What Verizon has done to claim Nationwide 5G is to share the same spectrum that LTE uses with DSS. It will have the same range and availability as LTE. It will also have about the same speed. Verizon does not have any new spectrum to use for 5G for a year or so.

    This is primarily a marketing exercise. T-Mobile announced nationwide* 5G last December. AT&T announced theirs a few weeks ago. Verizon needed to be able to use "Nationwide 5G" in their advertising tagline.

    *Nationwide is a marketing term that is defined by their trade organization. It just means that a minimum of 200 million users are covered over widespread areas of the country. The US population is 328 million. A lot of people can be uncovered and they can still claim nationwide.

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    Quote Originally Posted by Eric The Duke View Post
    Really? It's no faster than 4g?
    Right now, the carriers aren't dedicating large amounts of lowband to 5g since they still need to support the vast majority of their customers who have LTE phones. They will adjust as necessary.
    iPhone 12 Pro is my current primary phone. Not yet signed up for 5G.

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    Quote Originally Posted by bobdevnul View Post
    That is only true for mmWave spectrum. 5G, on its own, does not change the propagation of radio signals.
    People have to remember that mmwave is in its infancy in terms of the tech so advances will be made creating a larger coverage area using repeaters and other tech that is only being experimented with now.

    https://www.lightreading.com/5g/us-c.../d/d-id/764017

    Ericsson, Qualcomm Technologies and U.S. Cellular today announced that the companies have successfully achieved the first extended range 5G NR millimeter Wave (mmWave) data call in the U.S. on a commercial network.

    The extended-range data call milestone was completed in Janesville, Wisconsin, over a more than 5km distance with speeds greater than 100Mbps. This achievement redefines the perception of 5G mmWave spectrum as an urban- or high-density-only deployment technology and offers new opportunities to use current infrastructure for broader 5G coverage.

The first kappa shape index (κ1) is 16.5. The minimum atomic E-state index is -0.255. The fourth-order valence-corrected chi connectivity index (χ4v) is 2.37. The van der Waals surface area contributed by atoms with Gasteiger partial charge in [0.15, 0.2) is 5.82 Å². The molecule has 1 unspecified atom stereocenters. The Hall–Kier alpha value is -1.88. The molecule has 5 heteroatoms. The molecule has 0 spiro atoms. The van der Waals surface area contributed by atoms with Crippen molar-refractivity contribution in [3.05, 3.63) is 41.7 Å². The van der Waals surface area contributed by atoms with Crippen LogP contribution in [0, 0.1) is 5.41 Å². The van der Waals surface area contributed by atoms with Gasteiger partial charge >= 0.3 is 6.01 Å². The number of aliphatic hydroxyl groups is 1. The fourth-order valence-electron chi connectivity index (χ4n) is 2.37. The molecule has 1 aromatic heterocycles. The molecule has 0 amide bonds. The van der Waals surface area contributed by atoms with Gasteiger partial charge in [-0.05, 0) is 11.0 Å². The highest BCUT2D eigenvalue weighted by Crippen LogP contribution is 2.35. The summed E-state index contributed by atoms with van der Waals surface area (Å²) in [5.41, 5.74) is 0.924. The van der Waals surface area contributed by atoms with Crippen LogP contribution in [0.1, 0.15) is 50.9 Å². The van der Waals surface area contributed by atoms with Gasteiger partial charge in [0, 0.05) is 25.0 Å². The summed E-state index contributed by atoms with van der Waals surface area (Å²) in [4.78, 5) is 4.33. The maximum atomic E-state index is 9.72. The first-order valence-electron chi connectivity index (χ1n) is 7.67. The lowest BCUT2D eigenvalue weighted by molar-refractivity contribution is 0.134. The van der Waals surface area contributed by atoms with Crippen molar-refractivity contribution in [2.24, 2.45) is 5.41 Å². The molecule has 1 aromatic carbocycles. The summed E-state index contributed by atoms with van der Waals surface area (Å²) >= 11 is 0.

The milestone was achieved by applying extended-range software to commercial Ericsson hardware – including AIR 5121 and Baseband 6630 – and a 5G CPE device powered by the Snapdragon X55 5G Modem-RF System with the Qualcomm QTM527 mmWave antenna module.

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    Quote Originally Posted by 10mm View Post
    mmWave 5G is UWB (n260,n261) and coverage is getting better. Rain drops and puting your hand between the phone and 5G node doesn't block the signal anymore. Some users have seen coverage beyond a half a mile in some areas so very promising. Sub-6 GHz is low and mid band 5G(n2,n5,n41,n66,n71) and is similar to the characteristics of LTE.
    You mean technology advances and becomes better? You don't say. Why don't the haters know this?

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    Quote Originally Posted by kevink1 View Post
    Right now, the carriers aren't dedicating large amounts of lowband to 5g since they still need to support the vast majority of their customers who have LTE phones. They will adjust as necessary.
    unfortunately T-Mobile is. Most of their lowband was taken form 4G and moved to 5G